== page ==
Syrian President Bashar Assad authorized a new and hefty tax on Turkish goods on Wednesday, in an apparent slight to the country's neighbor to the north over its criticism of Damascus' brutal protest crackdown.
The measure, which follows Syria's decision to cancel a 2004 free trade agreement with Ankara, was announced by the official Syria news agency SANA, which stated that "law No. 28" imposed "a 30% fee on all the goods and materials imported from Turkey to Syria for supporting the reconstruction of the developing villages."
The move, which follows, adds pressure on the Syrian regime of President Bashar Assad to end its deadly crackdown on dissidents.
Turkey, which has been highly critical of Assad's brutal crackdown on pro-democracy protesters, announced on November 30 a ban on transactions with the Syrian government and its central bank, prompting Damascus to cancel the free trade agreement.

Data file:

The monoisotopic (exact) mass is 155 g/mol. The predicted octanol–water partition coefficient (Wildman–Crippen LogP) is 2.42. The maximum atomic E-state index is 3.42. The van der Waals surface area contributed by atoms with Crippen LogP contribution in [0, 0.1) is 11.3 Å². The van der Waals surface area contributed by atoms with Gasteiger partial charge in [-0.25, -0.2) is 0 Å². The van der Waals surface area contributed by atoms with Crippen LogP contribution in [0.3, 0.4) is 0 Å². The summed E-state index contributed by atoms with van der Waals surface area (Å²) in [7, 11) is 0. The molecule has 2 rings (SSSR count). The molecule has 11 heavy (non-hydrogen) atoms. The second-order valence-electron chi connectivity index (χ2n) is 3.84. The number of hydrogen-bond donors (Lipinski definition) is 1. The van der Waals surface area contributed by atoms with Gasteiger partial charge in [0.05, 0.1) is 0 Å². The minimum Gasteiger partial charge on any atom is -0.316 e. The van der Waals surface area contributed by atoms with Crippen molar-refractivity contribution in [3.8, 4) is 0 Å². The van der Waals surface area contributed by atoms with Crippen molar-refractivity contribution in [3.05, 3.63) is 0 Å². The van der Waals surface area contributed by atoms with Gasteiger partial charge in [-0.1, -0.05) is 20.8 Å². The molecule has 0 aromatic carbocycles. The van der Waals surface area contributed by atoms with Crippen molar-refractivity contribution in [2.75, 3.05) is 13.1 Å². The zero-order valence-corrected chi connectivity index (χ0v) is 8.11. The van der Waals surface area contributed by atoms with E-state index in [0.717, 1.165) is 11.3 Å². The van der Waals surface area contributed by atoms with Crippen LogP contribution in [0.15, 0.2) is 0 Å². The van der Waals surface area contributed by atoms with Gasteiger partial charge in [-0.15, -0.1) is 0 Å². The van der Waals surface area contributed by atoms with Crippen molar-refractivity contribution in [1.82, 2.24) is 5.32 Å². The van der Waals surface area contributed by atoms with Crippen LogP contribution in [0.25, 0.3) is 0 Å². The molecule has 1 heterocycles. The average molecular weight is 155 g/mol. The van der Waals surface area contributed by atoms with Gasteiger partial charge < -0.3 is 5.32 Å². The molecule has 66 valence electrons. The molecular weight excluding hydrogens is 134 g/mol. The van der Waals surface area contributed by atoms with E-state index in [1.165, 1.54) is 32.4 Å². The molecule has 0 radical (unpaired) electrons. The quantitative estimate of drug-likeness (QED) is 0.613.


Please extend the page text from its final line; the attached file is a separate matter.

The United States and European Union have imposed sanctions and called on Assad to step down.
In the latest sign of the heavy economic price Syria is paying for its repression of dissent, Turkey said earlier this month that Damascus would lose more than $100 million a year in transport revenue as Ankara bypasses the turbulent country by opening alternative export routes to the Middle East and Gulf.
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